The mortal asked the gods, “What shall I do?”
They answered–“Strive for what you can.”
“That is not enough.” The man responded.
“Then strive for what you can’t,” Came the reply.
I sat in a meeting with my writing friends, and one of the members began talking about predictions (perhaps they were dreams) for her yet unfinished book. Later, in talking with another writer, I mentioned what she had said and expressed my thoughts that her expectations were lofty and likely to never happen. He listened patiently and told me–“Well, it’s certainly not going to happen if she doesn’t try.” He was right.
Later, I thought about that conversation. I also thought about the plaque that is on the wall where professional tennis players enter Louis Armstrong Stadium to play matches at the U S Open. The plaque says, “Pressure is a Privilege” The connection of recent conversations and that plaque started me thinking.
It feels to me that we live in an age of increasing mediocrity. A place where just good enough reigns and getting by is becoming the norm. And I think what life would be without dreams, hopes, and persistence?
Who would be in the NBA if no one dared dreamed of making that happen? Would we have landed on the moon and returned, or found a vaccine for polio if we’d listened to the Nay Sayers proclaiming it can’t be done?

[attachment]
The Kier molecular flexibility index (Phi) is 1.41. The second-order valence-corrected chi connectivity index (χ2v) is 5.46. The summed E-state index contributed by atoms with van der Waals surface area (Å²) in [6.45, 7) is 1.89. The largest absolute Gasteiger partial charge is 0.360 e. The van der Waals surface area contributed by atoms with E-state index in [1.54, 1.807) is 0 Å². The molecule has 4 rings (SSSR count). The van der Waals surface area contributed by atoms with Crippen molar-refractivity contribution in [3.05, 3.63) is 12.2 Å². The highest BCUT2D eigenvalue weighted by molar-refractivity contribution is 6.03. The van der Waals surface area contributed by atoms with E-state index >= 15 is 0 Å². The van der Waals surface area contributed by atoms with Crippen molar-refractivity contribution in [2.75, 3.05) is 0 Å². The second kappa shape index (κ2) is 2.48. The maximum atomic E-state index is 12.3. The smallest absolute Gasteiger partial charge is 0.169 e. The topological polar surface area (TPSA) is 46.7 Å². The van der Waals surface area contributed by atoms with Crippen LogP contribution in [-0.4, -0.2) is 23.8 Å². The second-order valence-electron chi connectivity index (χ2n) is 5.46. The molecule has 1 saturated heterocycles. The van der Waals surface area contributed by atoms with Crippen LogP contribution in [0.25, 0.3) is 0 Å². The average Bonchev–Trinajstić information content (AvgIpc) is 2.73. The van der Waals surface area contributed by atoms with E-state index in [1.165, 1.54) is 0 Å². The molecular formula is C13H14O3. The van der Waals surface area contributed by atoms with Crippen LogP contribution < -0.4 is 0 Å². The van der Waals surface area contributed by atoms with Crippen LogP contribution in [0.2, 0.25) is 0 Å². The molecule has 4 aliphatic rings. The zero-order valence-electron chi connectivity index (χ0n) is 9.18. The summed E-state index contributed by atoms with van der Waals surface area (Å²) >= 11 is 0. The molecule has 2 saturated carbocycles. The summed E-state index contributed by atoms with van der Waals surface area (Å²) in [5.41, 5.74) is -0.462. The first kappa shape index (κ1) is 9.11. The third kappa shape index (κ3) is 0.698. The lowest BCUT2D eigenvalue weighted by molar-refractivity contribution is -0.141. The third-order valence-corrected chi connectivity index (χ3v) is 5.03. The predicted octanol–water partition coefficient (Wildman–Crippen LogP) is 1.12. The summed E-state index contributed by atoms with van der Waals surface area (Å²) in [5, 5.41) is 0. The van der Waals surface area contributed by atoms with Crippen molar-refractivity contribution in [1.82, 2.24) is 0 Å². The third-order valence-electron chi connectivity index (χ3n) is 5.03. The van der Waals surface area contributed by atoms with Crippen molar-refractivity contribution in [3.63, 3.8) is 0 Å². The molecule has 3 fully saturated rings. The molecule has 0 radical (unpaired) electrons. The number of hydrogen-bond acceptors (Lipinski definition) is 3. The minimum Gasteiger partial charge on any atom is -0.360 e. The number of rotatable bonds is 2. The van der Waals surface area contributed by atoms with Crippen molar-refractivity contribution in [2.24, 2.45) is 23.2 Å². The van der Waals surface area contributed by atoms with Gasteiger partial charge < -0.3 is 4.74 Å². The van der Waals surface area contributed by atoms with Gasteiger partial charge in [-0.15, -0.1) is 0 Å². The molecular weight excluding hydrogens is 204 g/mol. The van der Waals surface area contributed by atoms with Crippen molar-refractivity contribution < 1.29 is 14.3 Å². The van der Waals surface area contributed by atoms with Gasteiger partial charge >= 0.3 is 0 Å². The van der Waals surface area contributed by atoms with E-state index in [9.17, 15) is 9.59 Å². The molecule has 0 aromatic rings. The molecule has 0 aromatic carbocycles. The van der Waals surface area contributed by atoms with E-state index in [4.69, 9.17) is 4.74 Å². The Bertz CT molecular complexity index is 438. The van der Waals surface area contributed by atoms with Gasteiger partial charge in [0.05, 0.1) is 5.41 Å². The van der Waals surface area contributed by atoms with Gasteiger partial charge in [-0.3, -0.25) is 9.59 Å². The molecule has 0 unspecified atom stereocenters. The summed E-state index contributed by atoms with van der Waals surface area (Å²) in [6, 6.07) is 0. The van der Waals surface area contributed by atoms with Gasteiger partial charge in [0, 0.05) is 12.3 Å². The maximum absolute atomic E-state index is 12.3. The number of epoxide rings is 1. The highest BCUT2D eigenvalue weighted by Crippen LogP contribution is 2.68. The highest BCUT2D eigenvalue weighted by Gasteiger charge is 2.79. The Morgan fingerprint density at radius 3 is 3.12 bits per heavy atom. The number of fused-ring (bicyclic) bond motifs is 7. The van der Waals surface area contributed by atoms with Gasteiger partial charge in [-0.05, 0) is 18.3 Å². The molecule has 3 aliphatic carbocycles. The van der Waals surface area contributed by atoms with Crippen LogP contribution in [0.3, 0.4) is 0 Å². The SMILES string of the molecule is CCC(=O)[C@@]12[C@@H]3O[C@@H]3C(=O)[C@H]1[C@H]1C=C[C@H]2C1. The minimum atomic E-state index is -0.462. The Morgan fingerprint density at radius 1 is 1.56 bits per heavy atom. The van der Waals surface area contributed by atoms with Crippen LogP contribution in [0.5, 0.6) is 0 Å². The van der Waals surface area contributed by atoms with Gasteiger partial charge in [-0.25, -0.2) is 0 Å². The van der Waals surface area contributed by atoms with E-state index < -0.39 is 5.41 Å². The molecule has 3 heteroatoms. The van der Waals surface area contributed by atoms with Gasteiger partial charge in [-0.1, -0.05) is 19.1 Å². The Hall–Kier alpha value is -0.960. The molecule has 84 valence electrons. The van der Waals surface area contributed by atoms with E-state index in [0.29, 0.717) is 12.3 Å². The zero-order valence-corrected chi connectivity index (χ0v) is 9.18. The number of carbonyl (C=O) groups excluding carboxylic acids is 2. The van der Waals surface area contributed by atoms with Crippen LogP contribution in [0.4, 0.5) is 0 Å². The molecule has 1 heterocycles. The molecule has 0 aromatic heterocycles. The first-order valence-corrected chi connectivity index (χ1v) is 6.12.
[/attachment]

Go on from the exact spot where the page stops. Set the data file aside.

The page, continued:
Now, in this stage of life, I spend a lot of time and energy writing, and many of my friends are also writers. We each have different reasons why we put pen to paper. Some are with dreams of the next bestseller, and all that goes with that accomplishment. Others long to write just one magical sentence. No reason is right, and no reason is wrong as long as it is the honest why that we do it.
I can only speak for myself, but I am keenly aware of the difference I feel when I have put my heart and soul into doing something and when I have simply gone through the motions and said, that’s good enough. Life is too short to drink weak coffee, and it’s too short to not give it our best shot.
I’ll repeat the line from the Mary Oliver poem, The Summer Day –
Tell me, what is it you plan to do
with your one wild and precious life?
We may all have regrets at the end of our lives, but I hope that we can all say it wasn’t for lack of trying.
Go well, my friends, and may your books be best sellers, your basketball shot win the NBA finals, and may you embrace pressure as a privilege.
Some last thoughts.
John Steinbeck was told by a professor that he would be an author when “When pigs flew.” And so he had this printed on every book he wrote – ad astra per alas porci. “To the stars on the wings of a pig.”
“My grandmother told me a long time ago, ‘I don’t care if you’re sweeping a porch for a living,’ she said, ‘You need to do your best.’ So I’ve lived by that every single day
“One finds limits by pushing them.”